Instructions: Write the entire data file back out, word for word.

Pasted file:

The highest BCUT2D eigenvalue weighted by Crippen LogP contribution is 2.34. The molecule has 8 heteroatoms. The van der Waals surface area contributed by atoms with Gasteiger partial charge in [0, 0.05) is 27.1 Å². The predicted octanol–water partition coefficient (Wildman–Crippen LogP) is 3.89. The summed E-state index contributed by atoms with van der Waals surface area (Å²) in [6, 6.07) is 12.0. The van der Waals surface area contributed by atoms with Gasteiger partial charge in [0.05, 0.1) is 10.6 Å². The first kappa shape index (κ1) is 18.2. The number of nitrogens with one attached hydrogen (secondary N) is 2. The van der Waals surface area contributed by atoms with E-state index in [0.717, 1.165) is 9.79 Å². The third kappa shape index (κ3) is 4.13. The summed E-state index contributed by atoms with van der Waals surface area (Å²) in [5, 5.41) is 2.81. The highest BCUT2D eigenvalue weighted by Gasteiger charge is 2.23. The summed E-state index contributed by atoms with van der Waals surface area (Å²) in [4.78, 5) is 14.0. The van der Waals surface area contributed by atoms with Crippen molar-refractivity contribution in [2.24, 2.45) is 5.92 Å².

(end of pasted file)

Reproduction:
The highest BCUT2D eigenvalue weighted by Crippen LogP contribution is 2.34. The molecule has 8 heteroatoms. The van der Waals surface area contributed by atoms with Gasteiger partial charge in [0, 0.05) is 27.1 Å². The predicted octanol–water partition coefficient (Wildman–Crippen LogP) is 3.89. The summed E-state index contributed by atoms with van der Waals surface area (Å²) in [6, 6.07) is 12.0. The van der Waals surface area contributed by atoms with Gasteiger partial charge in [0.05, 0.1) is 10.6 Å². The first kappa shape index (κ1) is 18.2. The number of nitrogens with one attached hydrogen (secondary N) is 2. The van der Waals surface area contributed by atoms with E-state index in [0.717, 1.165) is 9.79 Å². The third kappa shape index (κ3) is 4.13. The summed E-state index contributed by atoms with van der Waals surface area (Å²) in [5, 5.41) is 2.81. The highest BCUT2D eigenvalue weighted by Gasteiger charge is 2.23. The summed E-state index contributed by atoms with van der Waals surface area (Å²) in [4.78, 5) is 14.0. The van der Waals surface area contributed by atoms with Crippen molar-refractivity contribution in [2.24, 2.45) is 5.92 Å².